The 2.8 percent raise of $4,700 a year will increase most salaries to $174,000 a year, the McClatchy newspaper group reported Monday.
One critic told the service Congress doesn't deserve the pay hike.
"The general public can't help but think that lawmakers are patting themselves on the back and padding their wallets for presiding over the worst fiscal-policy blunders in recent history," said Pete Sepp, National Taxpayers Union vice president for policy and communications.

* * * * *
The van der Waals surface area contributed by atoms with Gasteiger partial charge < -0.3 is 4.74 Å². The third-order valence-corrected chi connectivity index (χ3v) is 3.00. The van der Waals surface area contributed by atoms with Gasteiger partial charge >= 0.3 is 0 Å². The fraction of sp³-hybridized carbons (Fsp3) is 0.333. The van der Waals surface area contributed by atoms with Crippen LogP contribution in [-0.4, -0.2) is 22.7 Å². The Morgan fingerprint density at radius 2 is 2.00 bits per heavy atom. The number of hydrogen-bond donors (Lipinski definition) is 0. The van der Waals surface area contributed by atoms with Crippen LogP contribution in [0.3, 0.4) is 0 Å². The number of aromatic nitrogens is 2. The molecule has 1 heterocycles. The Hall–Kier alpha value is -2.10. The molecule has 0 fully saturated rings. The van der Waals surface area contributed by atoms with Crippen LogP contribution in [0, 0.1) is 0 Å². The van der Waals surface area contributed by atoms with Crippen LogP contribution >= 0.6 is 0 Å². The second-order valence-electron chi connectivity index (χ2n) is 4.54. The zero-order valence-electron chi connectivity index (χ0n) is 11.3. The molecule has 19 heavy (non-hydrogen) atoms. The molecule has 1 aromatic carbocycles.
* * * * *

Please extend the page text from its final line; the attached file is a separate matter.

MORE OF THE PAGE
Ellis said a delay in a Congress's 2009 pay raise until the recession ends or the jobless rate fell would be wise. It would demonstrate that public officials also sacrifice during times of economic difficulty, he said.
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